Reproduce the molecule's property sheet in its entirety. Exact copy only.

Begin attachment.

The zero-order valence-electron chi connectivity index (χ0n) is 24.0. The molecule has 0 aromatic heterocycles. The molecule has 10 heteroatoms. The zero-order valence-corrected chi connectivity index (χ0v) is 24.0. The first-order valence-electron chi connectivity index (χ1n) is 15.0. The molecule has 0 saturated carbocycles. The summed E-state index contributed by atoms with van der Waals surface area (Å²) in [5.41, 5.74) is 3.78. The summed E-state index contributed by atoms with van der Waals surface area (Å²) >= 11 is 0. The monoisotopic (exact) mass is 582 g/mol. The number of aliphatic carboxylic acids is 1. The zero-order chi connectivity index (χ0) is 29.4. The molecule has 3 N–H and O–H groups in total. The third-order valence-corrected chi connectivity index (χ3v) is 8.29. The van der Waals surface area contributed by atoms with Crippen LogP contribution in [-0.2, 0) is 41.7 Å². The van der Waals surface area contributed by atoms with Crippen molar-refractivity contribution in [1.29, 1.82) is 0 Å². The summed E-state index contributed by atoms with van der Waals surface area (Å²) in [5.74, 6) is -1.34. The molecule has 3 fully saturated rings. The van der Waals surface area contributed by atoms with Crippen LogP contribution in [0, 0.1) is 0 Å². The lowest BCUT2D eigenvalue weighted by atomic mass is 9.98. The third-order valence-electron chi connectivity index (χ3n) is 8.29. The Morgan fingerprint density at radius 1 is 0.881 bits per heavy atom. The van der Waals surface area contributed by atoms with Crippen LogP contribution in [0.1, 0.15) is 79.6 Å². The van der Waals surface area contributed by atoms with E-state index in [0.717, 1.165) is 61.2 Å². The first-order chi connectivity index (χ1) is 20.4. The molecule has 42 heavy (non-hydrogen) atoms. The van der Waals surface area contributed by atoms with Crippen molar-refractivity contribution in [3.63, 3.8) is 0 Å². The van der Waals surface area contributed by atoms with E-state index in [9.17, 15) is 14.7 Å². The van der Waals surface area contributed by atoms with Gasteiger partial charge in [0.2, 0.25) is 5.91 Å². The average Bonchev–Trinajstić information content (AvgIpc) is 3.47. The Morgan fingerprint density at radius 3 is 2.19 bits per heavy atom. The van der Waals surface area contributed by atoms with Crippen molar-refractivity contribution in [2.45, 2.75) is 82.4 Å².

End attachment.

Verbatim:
The zero-order valence-electron chi connectivity index (χ0n) is 24.0. The molecule has 0 aromatic heterocycles. The molecule has 10 heteroatoms. The zero-order valence-corrected chi connectivity index (χ0v) is 24.0. The first-order valence-electron chi connectivity index (χ1n) is 15.0. The molecule has 0 saturated carbocycles. The summed E-state index contributed by atoms with van der Waals surface area (Å²) in [5.41, 5.74) is 3.78. The summed E-state index contributed by atoms with van der Waals surface area (Å²) >= 11 is 0. The monoisotopic (exact) mass is 582 g/mol. The number of aliphatic carboxylic acids is 1. The zero-order chi connectivity index (χ0) is 29.4. The molecule has 3 N–H and O–H groups in total. The third-order valence-corrected chi connectivity index (χ3v) is 8.29. The van der Waals surface area contributed by atoms with Crippen LogP contribution in [-0.2, 0) is 41.7 Å². The van der Waals surface area contributed by atoms with Crippen molar-refractivity contribution in [1.29, 1.82) is 0 Å². The summed E-state index contributed by atoms with van der Waals surface area (Å²) in [5.74, 6) is -1.34. The molecule has 3 fully saturated rings. The van der Waals surface area contributed by atoms with Crippen LogP contribution in [0, 0.1) is 0 Å². The lowest BCUT2D eigenvalue weighted by atomic mass is 9.98. The third-order valence-electron chi connectivity index (χ3n) is 8.29. The Morgan fingerprint density at radius 1 is 0.881 bits per heavy atom. The van der Waals surface area contributed by atoms with Crippen LogP contribution in [0.1, 0.15) is 79.6 Å². The van der Waals surface area contributed by atoms with E-state index in [0.717, 1.165) is 61.2 Å². The first-order chi connectivity index (χ1) is 20.4. The molecule has 42 heavy (non-hydrogen) atoms. The van der Waals surface area contributed by atoms with Crippen molar-refractivity contribution in [3.63, 3.8) is 0 Å². The van der Waals surface area contributed by atoms with E-state index in [9.17, 15) is 14.7 Å². The van der Waals surface area contributed by atoms with Gasteiger partial charge in [0.2, 0.25) is 5.91 Å². The average Bonchev–Trinajstić information content (AvgIpc) is 3.47. The Morgan fingerprint density at radius 3 is 2.19 bits per heavy atom. The van der Waals surface area contributed by atoms with Crippen molar-refractivity contribution in [2.45, 2.75) is 82.4 Å².